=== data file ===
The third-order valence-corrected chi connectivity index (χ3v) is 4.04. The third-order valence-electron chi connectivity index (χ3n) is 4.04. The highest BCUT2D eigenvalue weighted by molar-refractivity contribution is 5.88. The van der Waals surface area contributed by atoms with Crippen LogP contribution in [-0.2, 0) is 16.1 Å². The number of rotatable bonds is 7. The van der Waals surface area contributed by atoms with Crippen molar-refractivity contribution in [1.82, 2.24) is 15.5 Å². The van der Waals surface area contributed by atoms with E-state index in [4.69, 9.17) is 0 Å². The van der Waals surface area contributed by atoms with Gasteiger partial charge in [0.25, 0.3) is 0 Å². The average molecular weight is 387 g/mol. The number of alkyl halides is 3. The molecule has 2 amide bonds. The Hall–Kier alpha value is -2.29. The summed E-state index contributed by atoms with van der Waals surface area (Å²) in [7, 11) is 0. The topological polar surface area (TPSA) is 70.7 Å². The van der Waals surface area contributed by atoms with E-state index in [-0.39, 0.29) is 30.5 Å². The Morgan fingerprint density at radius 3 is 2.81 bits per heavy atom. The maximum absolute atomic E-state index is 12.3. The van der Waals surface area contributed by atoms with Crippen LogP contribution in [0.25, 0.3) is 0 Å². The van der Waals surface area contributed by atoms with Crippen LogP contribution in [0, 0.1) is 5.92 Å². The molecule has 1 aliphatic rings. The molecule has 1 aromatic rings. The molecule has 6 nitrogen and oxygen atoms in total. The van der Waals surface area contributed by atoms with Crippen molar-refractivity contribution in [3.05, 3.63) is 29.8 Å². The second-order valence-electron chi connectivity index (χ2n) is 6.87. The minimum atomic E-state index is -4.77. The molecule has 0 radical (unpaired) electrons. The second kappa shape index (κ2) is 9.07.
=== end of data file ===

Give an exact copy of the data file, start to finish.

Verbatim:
The third-order valence-corrected chi connectivity index (χ3v) is 4.04. The third-order valence-electron chi connectivity index (χ3n) is 4.04. The highest BCUT2D eigenvalue weighted by molar-refractivity contribution is 5.88. The van der Waals surface area contributed by atoms with Crippen LogP contribution in [-0.2, 0) is 16.1 Å². The number of rotatable bonds is 7. The van der Waals surface area contributed by atoms with Crippen molar-refractivity contribution in [1.82, 2.24) is 15.5 Å². The van der Waals surface area contributed by atoms with E-state index in [4.69, 9.17) is 0 Å². The van der Waals surface area contributed by atoms with Gasteiger partial charge in [0.25, 0.3) is 0 Å². The average molecular weight is 387 g/mol. The number of alkyl halides is 3. The molecule has 2 amide bonds. The Hall–Kier alpha value is -2.29. The summed E-state index contributed by atoms with van der Waals surface area (Å²) in [7, 11) is 0. The topological polar surface area (TPSA) is 70.7 Å². The van der Waals surface area contributed by atoms with E-state index in [-0.39, 0.29) is 30.5 Å². The Morgan fingerprint density at radius 3 is 2.81 bits per heavy atom. The maximum absolute atomic E-state index is 12.3. The van der Waals surface area contributed by atoms with Crippen LogP contribution in [0.25, 0.3) is 0 Å². The van der Waals surface area contributed by atoms with Crippen LogP contribution in [0, 0.1) is 5.92 Å². The molecule has 1 aliphatic rings. The molecule has 1 aromatic rings. The molecule has 6 nitrogen and oxygen atoms in total. The van der Waals surface area contributed by atoms with Crippen molar-refractivity contribution in [3.05, 3.63) is 29.8 Å². The second-order valence-electron chi connectivity index (χ2n) is 6.87. The minimum atomic E-state index is -4.77. The molecule has 0 radical (unpaired) electrons. The second kappa shape index (κ2) is 9.07.